61.29     Sec. 86.  Minnesota Statutes 1994, section 349A.10, is 
 61.30  amended by adding a subdivision to read: 
 61.31     Subd. 7.  [TRANSFER OF CASH BALANCES.] (a) A lottery cash 
 61.32  flow account is created in the special revenue fund in the state 
 61.33  treasury.  At the end of each week the director shall deposit in 
 61.34  the lottery cash flow account from the lottery fund and the 
 61.35  lottery prize fund all amounts that the director determines are 
 61.36  not required for immediate use in the lottery fund or the 
 62.1   lottery prize fund.  The commissioner of finance shall credit to 
 62.2   the lottery cash flow account interest on all money deposited in 
 62.3   the lottery cash flow account under this subdivision.  
 62.4      (b) The director shall notify the commissioner of finance 
 62.5   whenever the director determines that money transferred under 
 62.6   paragraph (a) is required for the immediate use of the lottery 
 62.7   fund or the lottery prize fund.  Upon receiving the notification 
 62.8   the commissioner shall transfer the amount identified in the 
 62.9   notification.  Amounts necessary to make immediate payment for 
 62.10  expenses or prizes from the lottery fund or the prize fund are 
 62.11  appropriated from the lottery cash flow account to the director. 
 62.12     (c) The director shall notify the commissioner of finance 
 62.13  30 days after each month as to the amount of the net proceeds 
 62.14  that must be transferred under subdivision 5, and the director 
 62.15  shall notify the commissioner of finance 20 days after each 
 62.16  month as to the amount that must be transferred under section 
 62.17  297A.259, and as necessary the director shall notify the 
 62.18  commissioner of other amounts required by law to be transferred. 
 62.19     Sec. 87.  Minnesota Statutes 1994, section 349A.11, is 
 62.20  amended to read: 
 62.21     349A.11 [CONFLICT OF INTEREST.] 
 62.22     (a) The director, a board member, an employee of the 
 62.23  lottery, a member of the immediate family of the director, board 
 62.24  member, or employee residing in the same household may not: 
 62.25     (1) purchase a lottery ticket; 
 62.26     (2) have any personal pecuniary interest in any vendor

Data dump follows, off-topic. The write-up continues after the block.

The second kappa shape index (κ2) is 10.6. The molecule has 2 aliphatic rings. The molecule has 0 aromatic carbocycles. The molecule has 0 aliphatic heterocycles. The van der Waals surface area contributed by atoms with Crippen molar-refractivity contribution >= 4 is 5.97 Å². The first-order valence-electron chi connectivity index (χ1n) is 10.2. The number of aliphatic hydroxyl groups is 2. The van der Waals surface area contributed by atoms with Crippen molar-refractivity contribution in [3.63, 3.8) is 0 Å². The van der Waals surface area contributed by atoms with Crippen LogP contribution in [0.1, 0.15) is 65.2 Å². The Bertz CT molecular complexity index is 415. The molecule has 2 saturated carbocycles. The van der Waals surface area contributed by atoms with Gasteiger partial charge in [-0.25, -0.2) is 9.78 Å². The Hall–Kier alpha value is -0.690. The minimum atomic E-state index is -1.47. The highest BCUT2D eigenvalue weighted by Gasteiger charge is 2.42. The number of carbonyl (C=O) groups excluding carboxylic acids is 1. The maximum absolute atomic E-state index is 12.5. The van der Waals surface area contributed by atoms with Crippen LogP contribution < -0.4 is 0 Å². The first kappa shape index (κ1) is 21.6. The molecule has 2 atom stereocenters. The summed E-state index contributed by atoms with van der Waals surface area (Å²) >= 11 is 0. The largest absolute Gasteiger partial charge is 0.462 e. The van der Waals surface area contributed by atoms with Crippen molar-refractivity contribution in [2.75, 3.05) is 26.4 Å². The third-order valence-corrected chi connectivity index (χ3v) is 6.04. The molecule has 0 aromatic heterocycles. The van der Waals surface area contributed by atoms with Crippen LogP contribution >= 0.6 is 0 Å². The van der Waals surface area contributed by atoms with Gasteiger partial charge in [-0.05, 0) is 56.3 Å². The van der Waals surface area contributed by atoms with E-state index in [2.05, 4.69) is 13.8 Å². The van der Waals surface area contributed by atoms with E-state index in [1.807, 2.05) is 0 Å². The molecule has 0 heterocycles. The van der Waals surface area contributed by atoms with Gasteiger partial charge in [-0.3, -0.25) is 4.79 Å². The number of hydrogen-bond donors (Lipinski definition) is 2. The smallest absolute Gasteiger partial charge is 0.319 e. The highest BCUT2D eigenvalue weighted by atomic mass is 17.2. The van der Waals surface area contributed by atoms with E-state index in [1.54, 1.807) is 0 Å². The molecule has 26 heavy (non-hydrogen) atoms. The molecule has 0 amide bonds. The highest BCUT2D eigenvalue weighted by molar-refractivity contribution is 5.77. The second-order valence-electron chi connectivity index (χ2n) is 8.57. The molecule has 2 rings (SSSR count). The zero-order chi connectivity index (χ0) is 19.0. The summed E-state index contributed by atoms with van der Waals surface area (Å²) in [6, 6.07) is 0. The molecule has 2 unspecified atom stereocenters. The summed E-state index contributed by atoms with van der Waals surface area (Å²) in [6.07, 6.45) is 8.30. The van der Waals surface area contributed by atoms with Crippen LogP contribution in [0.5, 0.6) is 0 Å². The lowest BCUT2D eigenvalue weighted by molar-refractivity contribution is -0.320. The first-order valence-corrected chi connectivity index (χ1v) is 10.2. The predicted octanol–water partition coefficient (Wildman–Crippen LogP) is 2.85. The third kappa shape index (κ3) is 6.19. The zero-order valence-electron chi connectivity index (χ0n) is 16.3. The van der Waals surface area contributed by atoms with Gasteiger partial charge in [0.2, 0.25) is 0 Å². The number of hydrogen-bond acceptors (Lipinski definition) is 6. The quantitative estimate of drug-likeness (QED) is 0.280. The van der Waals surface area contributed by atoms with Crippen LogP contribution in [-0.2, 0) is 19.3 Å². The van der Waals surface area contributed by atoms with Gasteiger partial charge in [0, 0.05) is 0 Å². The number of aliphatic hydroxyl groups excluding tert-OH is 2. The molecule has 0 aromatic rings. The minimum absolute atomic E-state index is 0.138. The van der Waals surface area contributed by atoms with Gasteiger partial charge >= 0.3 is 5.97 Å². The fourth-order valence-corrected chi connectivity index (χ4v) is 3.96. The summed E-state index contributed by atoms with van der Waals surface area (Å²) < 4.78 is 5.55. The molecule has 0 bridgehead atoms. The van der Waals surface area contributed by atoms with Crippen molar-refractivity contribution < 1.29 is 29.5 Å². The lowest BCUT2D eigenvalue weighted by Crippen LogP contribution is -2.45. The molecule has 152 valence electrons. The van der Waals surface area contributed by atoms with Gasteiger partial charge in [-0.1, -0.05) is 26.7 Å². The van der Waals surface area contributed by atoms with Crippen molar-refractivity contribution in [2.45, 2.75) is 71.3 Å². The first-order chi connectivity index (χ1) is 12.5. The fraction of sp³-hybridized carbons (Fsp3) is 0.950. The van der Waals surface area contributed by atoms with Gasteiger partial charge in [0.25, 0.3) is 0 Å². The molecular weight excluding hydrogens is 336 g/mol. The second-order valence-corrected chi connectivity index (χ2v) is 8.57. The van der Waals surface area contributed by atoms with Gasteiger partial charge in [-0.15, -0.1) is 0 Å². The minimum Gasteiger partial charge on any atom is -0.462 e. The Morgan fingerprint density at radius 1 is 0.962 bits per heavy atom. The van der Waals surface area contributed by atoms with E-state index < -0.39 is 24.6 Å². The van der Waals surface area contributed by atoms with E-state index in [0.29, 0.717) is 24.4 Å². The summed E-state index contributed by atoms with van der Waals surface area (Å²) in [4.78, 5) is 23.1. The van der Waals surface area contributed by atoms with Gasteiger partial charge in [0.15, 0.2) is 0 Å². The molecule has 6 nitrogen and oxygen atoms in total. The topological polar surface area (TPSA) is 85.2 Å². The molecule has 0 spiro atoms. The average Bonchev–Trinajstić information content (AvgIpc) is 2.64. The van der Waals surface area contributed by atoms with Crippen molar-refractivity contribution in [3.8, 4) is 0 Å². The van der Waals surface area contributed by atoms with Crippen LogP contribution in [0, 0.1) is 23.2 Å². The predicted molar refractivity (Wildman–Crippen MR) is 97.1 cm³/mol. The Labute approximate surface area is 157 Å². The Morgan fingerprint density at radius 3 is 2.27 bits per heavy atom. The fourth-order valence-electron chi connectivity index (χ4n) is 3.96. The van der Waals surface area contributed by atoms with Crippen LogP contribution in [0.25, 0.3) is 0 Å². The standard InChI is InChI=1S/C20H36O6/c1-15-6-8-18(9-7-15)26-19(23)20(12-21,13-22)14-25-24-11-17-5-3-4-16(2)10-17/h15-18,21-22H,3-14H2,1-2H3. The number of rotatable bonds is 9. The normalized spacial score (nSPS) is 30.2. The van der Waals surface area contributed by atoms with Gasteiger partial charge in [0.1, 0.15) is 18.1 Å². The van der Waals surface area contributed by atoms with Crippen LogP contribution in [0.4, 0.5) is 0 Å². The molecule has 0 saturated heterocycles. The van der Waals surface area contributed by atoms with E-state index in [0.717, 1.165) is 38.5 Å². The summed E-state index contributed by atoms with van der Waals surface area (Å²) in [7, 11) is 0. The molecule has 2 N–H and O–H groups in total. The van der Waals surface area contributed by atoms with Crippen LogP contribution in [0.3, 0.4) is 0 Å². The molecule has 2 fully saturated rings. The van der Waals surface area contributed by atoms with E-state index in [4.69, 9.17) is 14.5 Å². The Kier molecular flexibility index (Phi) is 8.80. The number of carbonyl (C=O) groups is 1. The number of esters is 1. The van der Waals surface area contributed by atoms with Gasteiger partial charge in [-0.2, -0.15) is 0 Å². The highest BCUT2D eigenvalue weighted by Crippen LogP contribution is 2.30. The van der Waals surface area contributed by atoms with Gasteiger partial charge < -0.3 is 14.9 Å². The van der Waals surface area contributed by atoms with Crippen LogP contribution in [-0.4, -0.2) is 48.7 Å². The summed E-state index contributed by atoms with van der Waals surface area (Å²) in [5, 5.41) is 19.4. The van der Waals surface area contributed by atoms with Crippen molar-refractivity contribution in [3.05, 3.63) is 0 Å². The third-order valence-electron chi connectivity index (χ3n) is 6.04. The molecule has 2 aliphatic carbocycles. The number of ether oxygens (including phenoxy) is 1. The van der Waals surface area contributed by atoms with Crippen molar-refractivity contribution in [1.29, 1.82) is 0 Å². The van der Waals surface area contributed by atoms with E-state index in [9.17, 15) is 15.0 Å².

62.27  holding a lottery procurement contract, or in any lottery 
 62.28  retailer; or 
 62.29     (3) receive any gift, gratuity, or other thing of value, 
 62.30  excluding food or beverage, from any lottery vendor or lottery 
 62.31  retailer, or person applying to be a retailer or vendor, in 
 62.32  excess of $100 in any calendar year.  
 62.33     (b) A violation of paragraph (a), clause (1), is a 
 62.34  misdemeanor.  A violation of paragraph (a), clause (2), is a 
 62.35  gross misdemeanor.  A violation of paragraph (a), clause (3), is 
 62.36  a misdemeanor unless the gift, gratuity, or other item of value 
 63.1   received has a value in excess of $500, in which case a 
 63.2   violation is a gross misdemeanor.  
 63.3      (c) The director or an unclassified employee of the lottery 
 63.4   may not, within one year of terminating employment with the 
 63.5   lottery, accept employment with, act as an agent or attorney 
 63.6   for, or otherwise represent any person, corporation, or entity 
 63.7   that had any lottery procurement contract or bid for a lottery 
 63.8   procurement contract with the lottery within a period of two 
 63.9   years prior to the termination of their employment.  A violation 
 63.10  of this paragraph is a misdemeanor.  
 63.11     Sec. 88.  Minnesota Statutes 1994, section 349A.12, 
 63.12  subdivision 4, is amended to read: 
 63.13     Subd. 4.  [LOTTERY RETAILERS AND VENDORS.] A person who is 
 63.14  a lottery retailer, or is applying to be a lottery retailer, a 
 63.15  person applying for a contract with the director, or a person 
 63.16  under contract with the director to supply goods or services to 
 63.17  lottery may not pay, give, or make any economic opportunity, 
 63.18  gift, loan, gratuity, special discount, favor, hospitality, or 
 63.19  service, excluding food or beverage, having an aggregate value 
 63.20  of over $100 in any calendar year to the director, board member, 
 63.21  employee of the lottery, or to a member of the immediate family 
 63.22  residing in the same household as that person.  
 63.23     Sec. 89.  Minnesota Statutes 1994, section 352.15, 
 63.24  subdivision 3, is amended to read: 
 63.25     Subd. 3.  [DEDUCTING HEALTH INSURANCE PREMIUMS.] The board 
 63.26  may direct, at its discretion, the deduction of a retiree's 
 63.27  health or dental insurance premiums and transfer of the amounts 
 63.28  to a health or dental insurance carrier covering state 
 63.29  employees.  The insurance carrier must certify that the retired 
 63.30  employee has signed an authorization for the deduction and